Rather than modify  its tree-cutting plan after losing in Appellate court, New York State and the DEC chose to appeal the decision.  The state’s highest court, the  Court of Appeals, is scheduled to hear final arguments March 23.

The Adirondack Council, Adirondack Wild and the Sierra Club have sought permission from the Court of Appeals to file briefs in support  of Bauer’s group. 

“New York State and the DEC are seeking to weaken the Constitution’s ‘forever wild’ clause,”  said Willie Janeway, the Adirondack Council’s executive director.  “The state’s stance threatens the wild forest character of the Adirondack Forest Preserve, including the headwaters of the Hudson River and five other major waterways.”

The Open Space Institute, the Nature Conservancy and the Adirondack Mountain Club (ADK), on the other hand, support the DEC, arguing that if the Court of Appeals upholds the Appellate court’s ruling  “trail creation and maintenance within the Adirondack Park would be severely limited.” 

“Boiled down, they say this case is all about stopping recreational uses of the Forest Preserve. Wrong,” says David Gibson. 

David L. Newhouse, by the way, served as ADK’s president twice and chairman of its  Conservation Committee for a quarter century. In fact, ADK’s highest award is named in his honor.  It is, therefore, somewhat ironic that ADK is taking a position antithetical to the one espoused by Newhouse for much of his life.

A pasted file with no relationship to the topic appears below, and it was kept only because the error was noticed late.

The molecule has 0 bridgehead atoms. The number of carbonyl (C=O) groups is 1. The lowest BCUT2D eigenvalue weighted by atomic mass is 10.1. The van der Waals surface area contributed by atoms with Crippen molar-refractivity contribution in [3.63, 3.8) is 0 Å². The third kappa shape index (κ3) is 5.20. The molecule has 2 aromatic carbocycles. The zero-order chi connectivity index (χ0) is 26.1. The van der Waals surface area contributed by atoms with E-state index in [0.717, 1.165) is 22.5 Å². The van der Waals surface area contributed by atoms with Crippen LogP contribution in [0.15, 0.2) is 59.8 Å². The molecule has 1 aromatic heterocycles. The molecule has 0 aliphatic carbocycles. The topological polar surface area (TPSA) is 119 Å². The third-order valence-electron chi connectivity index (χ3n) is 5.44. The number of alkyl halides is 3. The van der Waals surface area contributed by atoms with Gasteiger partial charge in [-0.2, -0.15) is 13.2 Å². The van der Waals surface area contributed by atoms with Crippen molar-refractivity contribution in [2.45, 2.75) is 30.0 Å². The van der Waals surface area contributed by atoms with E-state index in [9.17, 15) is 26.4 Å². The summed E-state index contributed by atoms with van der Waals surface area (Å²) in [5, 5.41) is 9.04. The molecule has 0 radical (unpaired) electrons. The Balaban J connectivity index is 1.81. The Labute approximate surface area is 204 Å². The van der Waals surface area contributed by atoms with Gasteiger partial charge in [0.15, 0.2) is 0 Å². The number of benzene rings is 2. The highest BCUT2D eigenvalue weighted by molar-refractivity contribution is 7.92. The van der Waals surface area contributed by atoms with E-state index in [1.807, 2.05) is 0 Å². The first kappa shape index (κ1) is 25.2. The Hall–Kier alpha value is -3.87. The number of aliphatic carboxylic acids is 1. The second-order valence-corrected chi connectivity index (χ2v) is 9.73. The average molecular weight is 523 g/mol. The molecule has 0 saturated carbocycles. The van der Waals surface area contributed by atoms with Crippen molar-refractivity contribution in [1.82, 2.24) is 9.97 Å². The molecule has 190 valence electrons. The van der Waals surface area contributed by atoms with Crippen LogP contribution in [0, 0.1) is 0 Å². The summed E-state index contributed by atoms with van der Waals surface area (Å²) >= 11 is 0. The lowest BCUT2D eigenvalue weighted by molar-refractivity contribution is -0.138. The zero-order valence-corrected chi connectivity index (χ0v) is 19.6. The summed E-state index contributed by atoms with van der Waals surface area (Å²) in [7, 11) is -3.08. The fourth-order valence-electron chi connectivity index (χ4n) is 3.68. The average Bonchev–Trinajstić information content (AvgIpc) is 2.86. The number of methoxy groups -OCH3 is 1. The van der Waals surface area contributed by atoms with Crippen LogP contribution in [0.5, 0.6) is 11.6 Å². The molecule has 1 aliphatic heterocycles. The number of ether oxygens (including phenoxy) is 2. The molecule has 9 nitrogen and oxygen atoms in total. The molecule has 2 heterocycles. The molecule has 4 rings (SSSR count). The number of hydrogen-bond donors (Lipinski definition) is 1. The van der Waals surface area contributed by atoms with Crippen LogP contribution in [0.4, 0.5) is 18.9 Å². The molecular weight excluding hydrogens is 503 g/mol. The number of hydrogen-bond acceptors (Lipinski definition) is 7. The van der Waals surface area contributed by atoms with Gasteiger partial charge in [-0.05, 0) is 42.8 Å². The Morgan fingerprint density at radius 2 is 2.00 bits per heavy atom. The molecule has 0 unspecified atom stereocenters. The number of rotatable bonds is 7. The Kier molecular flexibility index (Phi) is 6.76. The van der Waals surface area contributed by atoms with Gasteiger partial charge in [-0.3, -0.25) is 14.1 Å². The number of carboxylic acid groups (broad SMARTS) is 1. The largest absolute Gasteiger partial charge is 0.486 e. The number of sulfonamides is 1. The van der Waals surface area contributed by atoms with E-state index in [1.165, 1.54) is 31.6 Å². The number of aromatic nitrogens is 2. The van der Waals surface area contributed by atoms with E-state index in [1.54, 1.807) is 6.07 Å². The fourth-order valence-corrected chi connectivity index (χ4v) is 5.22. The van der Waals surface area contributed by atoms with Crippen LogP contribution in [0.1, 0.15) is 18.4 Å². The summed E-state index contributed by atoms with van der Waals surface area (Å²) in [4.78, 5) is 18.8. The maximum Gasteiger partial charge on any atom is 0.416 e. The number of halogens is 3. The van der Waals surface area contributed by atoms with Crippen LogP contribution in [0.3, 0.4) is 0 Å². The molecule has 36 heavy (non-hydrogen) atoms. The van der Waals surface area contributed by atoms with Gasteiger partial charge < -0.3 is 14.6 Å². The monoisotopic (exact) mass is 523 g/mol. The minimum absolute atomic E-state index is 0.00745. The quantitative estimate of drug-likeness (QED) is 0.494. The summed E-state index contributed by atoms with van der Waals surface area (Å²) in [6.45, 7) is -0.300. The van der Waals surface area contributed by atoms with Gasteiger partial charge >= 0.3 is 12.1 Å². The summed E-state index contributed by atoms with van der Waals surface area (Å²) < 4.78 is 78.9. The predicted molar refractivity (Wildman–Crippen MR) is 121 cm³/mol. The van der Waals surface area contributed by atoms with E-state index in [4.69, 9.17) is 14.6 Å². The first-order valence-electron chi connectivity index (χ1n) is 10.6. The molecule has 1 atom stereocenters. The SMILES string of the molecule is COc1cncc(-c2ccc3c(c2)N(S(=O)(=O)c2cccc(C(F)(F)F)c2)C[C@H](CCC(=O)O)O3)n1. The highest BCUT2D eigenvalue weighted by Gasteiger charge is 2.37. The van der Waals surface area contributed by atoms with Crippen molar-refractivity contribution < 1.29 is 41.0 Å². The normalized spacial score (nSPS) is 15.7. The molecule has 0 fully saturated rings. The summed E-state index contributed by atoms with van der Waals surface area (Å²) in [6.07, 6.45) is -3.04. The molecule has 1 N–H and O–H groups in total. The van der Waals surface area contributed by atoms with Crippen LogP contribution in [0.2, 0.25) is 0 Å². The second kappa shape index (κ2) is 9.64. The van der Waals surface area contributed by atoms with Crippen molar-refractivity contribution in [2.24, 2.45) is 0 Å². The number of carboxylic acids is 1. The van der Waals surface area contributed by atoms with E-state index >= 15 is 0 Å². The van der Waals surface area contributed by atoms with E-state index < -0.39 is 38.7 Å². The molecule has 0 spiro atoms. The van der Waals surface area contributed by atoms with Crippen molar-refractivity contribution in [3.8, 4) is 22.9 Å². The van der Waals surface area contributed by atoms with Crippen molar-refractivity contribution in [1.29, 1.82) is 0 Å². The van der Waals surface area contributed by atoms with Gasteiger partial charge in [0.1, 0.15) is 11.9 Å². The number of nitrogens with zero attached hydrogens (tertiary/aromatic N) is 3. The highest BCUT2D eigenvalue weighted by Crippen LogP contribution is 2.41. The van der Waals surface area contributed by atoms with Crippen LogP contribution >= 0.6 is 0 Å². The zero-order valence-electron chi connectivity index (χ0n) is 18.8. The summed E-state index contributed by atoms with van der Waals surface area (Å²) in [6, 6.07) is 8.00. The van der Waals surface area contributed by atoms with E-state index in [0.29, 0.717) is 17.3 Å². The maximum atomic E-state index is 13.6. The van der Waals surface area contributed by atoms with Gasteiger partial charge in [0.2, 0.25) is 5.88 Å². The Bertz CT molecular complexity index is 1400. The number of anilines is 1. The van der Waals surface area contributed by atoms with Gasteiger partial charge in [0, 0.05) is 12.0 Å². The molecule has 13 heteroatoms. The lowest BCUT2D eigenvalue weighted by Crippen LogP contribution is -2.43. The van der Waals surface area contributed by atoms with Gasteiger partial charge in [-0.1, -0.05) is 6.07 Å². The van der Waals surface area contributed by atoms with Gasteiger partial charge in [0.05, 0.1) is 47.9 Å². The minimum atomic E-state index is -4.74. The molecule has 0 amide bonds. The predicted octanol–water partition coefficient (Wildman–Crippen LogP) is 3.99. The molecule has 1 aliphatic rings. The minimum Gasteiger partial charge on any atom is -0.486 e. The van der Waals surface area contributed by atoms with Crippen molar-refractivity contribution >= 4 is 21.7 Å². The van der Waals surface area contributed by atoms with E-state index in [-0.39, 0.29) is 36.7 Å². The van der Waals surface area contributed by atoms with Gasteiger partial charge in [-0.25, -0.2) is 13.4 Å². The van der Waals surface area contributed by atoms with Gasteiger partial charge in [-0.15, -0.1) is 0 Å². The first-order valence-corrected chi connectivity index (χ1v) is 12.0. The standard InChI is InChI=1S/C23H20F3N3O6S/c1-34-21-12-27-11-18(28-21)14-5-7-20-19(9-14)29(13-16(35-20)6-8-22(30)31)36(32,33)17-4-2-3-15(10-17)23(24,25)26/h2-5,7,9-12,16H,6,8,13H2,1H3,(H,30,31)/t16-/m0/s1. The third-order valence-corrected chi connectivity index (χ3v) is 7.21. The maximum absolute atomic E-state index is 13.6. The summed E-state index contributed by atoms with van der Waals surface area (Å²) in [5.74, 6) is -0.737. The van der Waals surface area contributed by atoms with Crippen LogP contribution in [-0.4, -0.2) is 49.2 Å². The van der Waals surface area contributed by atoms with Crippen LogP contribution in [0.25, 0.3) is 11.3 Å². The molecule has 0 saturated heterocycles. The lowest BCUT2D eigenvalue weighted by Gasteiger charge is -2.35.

Newhouse died in 2006. He was among the group of General Electric engineers who fell under the sway of Lake George’s John Apperson, becoming life-long defenders of  the Adirondack Forest Preserve and the “Forever Wild” clause. 

Apperson waged many battles, on many fronts, in defense of  wilderness, from preserving Dome Island in its natural state to removing squatters’ cottages from Forest Preserve lands, from fighting the use of Lake George “as a mill pond” by an electrical utility to blocking Robert Moses efforts to construct a highway along the lake’s shore.

For Apperson, as well as for Newhouse, wilderness is not constructed from discrete, disconnected fragments. It is a unified whole. It is not experienced in one encounter, but in a lifetime of encounters repeated across time and space.  The destruction of one piece, whether it be a 27 mile snow highway through the woods or a dam at the foot of Lake George,  not only precedes the destruction of other  pieces, it undermines both the meaning of wilderness (“where the earth and its community of life are untrammeled by man”) and the purpose of Article XIV: to keep “forever as wild forest…the lands constituting the Forest Preserve. ”

What is at risk in “Protect the Adirondacks! Inc. v. New York State Department of Environmental Conservation (DEC) et al.” is not 25,000 trees. To be sure, to protect the Forest Preserve, Article XIV states, “the timber thereon shall not be sold, removed or destroyed.” But the framers adopted that language  to ensure that “lands constituting the forest preserve… shall be forever kept as wild forest…” What is at stake here is the wild character of the Adirondack Park. It remains to be seen if the Court of Appeals chooses to uphold it.